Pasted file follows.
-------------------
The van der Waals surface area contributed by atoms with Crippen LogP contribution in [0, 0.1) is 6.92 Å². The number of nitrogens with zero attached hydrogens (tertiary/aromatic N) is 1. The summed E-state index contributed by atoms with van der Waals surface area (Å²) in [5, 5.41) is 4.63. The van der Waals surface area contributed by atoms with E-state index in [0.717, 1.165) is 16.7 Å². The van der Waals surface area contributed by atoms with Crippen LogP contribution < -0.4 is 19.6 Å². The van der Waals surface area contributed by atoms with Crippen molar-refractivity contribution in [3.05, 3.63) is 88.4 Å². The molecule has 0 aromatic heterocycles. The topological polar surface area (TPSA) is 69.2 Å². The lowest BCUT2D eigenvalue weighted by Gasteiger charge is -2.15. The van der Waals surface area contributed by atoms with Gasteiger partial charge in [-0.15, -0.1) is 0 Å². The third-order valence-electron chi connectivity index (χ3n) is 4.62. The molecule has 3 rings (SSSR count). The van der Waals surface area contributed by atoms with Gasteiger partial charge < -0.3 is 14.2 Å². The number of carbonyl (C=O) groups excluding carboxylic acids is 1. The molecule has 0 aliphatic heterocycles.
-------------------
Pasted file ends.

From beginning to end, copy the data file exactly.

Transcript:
The van der Waals surface area contributed by atoms with Crippen LogP contribution in [0, 0.1) is 6.92 Å². The number of nitrogens with zero attached hydrogens (tertiary/aromatic N) is 1. The summed E-state index contributed by atoms with van der Waals surface area (Å²) in [5, 5.41) is 4.63. The van der Waals surface area contributed by atoms with E-state index in [0.717, 1.165) is 16.7 Å². The van der Waals surface area contributed by atoms with Crippen LogP contribution < -0.4 is 19.6 Å². The van der Waals surface area contributed by atoms with Crippen molar-refractivity contribution in [3.05, 3.63) is 88.4 Å². The molecule has 0 aromatic heterocycles. The topological polar surface area (TPSA) is 69.2 Å². The lowest BCUT2D eigenvalue weighted by Gasteiger charge is -2.15. The van der Waals surface area contributed by atoms with Gasteiger partial charge in [-0.15, -0.1) is 0 Å². The third-order valence-electron chi connectivity index (χ3n) is 4.62. The molecule has 3 rings (SSSR count). The van der Waals surface area contributed by atoms with Gasteiger partial charge < -0.3 is 14.2 Å². The number of carbonyl (C=O) groups excluding carboxylic acids is 1. The molecule has 0 aliphatic heterocycles.